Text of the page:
The Maronite Priesthood

The Maronite Archbishop of Antelias, Msgr Youssef Bechara, delivered an address on the “Maronite Understanding of Ministry and Leadership in the Community of Jesus Christ” during this past July. I learned a good deal from it and think that you might find his words on the priest’s vocation to be rather interesting – perhaps even provocative to a Western or Latin perspective. Msgr Bechara quotes a Jesuit writing to Rome from the East in 1845, “Here, according to the general rule, the lay is not elevated to the order of priest unless the people present him to the bishop. This rule does not accept any exception with respect to the priests who undertake the mission of serving souls.” (P. Louis-Xavier Abougit, letter à Mgr. Mislin, Camérier de S.S. Pie IX, in : Recueil de lettres intitulées Mission de Syrie, B.N. Paris. 1854).

Here are some excerpts from the Archbishop’s address:

In the traditional practice of the Church, vocation to the service of priesthood, which is different than a monastic vocation, required that parishioners meet whenever a new spiritual need arose in order to choose an appropriate person from among them to perform the needed priestly service. This person should have the necessary qualifications and characteristics acknowledged by everyone, whether he was married or single. Finally, they would present him to the bishop.

According to the Book of Al-Hoda, choosing candidates for the priesthood was usually done on the basis of the “trust of priests and the elderly, as well as on the trust and consent of the parishioners and after receiving their signatures. This method was adopted so as to avoid any schism within the community that might affect the church.”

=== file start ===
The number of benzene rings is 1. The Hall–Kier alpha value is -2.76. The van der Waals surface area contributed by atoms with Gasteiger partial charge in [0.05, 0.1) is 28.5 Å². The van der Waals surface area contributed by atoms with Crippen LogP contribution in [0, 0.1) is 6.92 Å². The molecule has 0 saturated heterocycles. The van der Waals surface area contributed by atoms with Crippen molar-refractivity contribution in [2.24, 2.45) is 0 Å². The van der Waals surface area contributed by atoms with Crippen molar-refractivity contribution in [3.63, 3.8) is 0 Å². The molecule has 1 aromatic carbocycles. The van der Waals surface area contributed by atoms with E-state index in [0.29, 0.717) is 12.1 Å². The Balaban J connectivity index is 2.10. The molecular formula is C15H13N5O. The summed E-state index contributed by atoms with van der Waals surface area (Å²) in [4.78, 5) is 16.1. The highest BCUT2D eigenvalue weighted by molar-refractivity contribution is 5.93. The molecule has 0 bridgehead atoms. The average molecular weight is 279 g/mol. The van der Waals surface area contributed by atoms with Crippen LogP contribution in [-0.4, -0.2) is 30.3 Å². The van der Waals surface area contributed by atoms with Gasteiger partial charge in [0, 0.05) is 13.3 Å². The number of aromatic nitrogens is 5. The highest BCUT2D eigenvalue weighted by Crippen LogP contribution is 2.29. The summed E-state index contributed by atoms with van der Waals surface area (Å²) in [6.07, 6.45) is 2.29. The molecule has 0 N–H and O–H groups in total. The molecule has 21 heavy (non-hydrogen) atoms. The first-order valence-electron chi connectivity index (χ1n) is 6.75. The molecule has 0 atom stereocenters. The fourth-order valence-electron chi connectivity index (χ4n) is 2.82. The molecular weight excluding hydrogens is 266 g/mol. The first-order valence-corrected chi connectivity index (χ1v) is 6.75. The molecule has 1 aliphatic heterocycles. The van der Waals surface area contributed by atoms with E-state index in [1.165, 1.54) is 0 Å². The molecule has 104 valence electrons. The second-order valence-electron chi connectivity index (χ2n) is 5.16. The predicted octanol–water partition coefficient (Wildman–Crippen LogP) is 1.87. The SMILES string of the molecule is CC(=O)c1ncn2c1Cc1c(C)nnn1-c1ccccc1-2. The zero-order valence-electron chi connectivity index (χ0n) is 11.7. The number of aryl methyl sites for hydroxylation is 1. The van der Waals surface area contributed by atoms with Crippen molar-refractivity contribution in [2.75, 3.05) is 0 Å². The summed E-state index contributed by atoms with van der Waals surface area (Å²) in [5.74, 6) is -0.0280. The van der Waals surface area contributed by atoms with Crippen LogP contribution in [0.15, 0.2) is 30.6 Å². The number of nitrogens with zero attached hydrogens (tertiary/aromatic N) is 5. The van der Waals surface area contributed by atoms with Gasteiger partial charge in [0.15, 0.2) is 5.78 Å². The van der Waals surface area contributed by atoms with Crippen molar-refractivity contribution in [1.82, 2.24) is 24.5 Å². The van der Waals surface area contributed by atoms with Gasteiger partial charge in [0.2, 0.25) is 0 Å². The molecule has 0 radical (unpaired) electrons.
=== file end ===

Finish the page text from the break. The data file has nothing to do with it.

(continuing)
Patriarch Doueihy confirms this procedure by saying that the “community of believers wants the ordination to be done on the hand of the parishioners so that they may examine the ordained and call for him.”

In the rite of ordination, the archdeacon or the sponsoring priest presents the elected individual to the bishop in the name of the community of believers who have chosen him and who bears the responsibility of presenting him.

In pastoral practice, the established general rule is for the people to choose the one who is fit to serve their ecclesiastic needs according to the required conditions.

Regarding the qualifications and the required characteristics, the choice of the people was subject to measures and conditions set by the canons. The most important among these are:

· human, intellectual and spiritual growth: This means that the chosen one should be in his thirties, should follow in the footsteps of the Savior who revealed himself to the world at the age of thirty and began to educate people. The chosen one should be at least “twenty-five years of age so that churches will not be offended with the lack of priests.” He “should be learned, and experienced in ministering service,” “he should be well-versed in rhetoric and science; he should be pious and should seek God’s help to remain celibate and abstinent.”

· good reputation and character among relatives and strangers: “He should perform good deeds and steer away from evil. He should be humble and modest, not violent and inclined to loose his temper. He should not be an alcoholic and a seeker of petty gains. He should be content, calm, polite, hospitable, etc. Close acquaintances and people from outside the church should attest to his conduct.”

All of the above conditions are established “according to the requirements of the priesthood and each the need of the community of believers and the administration of holy sacraments.”

The bishop confirmed this choice after a thorough examination and would send the chosen person, who perhaps had never thought of priesthood before, to a good priest or to a monastery or to a seminary to receive the proper spiritual, theological and intellectual education.